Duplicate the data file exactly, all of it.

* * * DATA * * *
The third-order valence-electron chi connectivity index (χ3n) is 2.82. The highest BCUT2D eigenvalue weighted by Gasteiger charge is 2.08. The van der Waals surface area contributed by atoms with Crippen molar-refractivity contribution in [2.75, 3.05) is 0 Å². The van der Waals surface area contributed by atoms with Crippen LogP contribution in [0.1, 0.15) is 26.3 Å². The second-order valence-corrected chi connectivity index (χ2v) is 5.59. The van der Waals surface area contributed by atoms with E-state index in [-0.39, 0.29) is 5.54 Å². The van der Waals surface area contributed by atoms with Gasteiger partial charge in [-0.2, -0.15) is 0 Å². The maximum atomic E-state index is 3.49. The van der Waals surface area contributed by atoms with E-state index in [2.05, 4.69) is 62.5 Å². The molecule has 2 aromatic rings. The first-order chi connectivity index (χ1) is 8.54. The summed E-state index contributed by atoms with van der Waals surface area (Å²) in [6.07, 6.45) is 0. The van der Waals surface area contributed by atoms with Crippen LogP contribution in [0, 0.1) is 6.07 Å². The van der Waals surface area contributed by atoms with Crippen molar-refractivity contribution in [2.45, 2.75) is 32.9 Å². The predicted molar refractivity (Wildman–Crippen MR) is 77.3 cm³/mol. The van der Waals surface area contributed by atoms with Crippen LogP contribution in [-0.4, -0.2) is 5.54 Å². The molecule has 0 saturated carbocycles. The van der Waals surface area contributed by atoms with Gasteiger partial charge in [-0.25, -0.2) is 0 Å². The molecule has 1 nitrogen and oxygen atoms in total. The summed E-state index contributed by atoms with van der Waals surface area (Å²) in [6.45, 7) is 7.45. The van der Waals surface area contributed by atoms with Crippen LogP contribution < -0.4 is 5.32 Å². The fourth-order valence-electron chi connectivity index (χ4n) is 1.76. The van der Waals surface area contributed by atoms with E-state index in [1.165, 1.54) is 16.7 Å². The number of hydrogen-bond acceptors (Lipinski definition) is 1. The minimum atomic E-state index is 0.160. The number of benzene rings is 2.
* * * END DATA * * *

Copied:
The third-order valence-electron chi connectivity index (χ3n) is 2.82. The highest BCUT2D eigenvalue weighted by Gasteiger charge is 2.08. The van der Waals surface area contributed by atoms with Crippen molar-refractivity contribution in [2.75, 3.05) is 0 Å². The van der Waals surface area contributed by atoms with Crippen LogP contribution in [0.1, 0.15) is 26.3 Å². The second-order valence-corrected chi connectivity index (χ2v) is 5.59. The van der Waals surface area contributed by atoms with E-state index in [-0.39, 0.29) is 5.54 Å². The van der Waals surface area contributed by atoms with Gasteiger partial charge in [-0.2, -0.15) is 0 Å². The maximum atomic E-state index is 3.49. The van der Waals surface area contributed by atoms with E-state index in [2.05, 4.69) is 62.5 Å². The molecule has 2 aromatic rings. The first-order chi connectivity index (χ1) is 8.54. The summed E-state index contributed by atoms with van der Waals surface area (Å²) in [6.07, 6.45) is 0. The van der Waals surface area contributed by atoms with Crippen LogP contribution in [0, 0.1) is 6.07 Å². The van der Waals surface area contributed by atoms with Crippen molar-refractivity contribution in [2.45, 2.75) is 32.9 Å². The predicted molar refractivity (Wildman–Crippen MR) is 77.3 cm³/mol. The van der Waals surface area contributed by atoms with Crippen LogP contribution in [-0.4, -0.2) is 5.54 Å². The molecule has 0 saturated carbocycles. The van der Waals surface area contributed by atoms with Gasteiger partial charge in [-0.25, -0.2) is 0 Å². The molecule has 1 nitrogen and oxygen atoms in total. The summed E-state index contributed by atoms with van der Waals surface area (Å²) in [6.45, 7) is 7.45. The van der Waals surface area contributed by atoms with Crippen LogP contribution < -0.4 is 5.32 Å². The fourth-order valence-electron chi connectivity index (χ4n) is 1.76. The van der Waals surface area contributed by atoms with E-state index in [1.165, 1.54) is 16.7 Å². The number of hydrogen-bond acceptors (Lipinski definition) is 1. The minimum atomic E-state index is 0.160. The number of benzene rings is 2.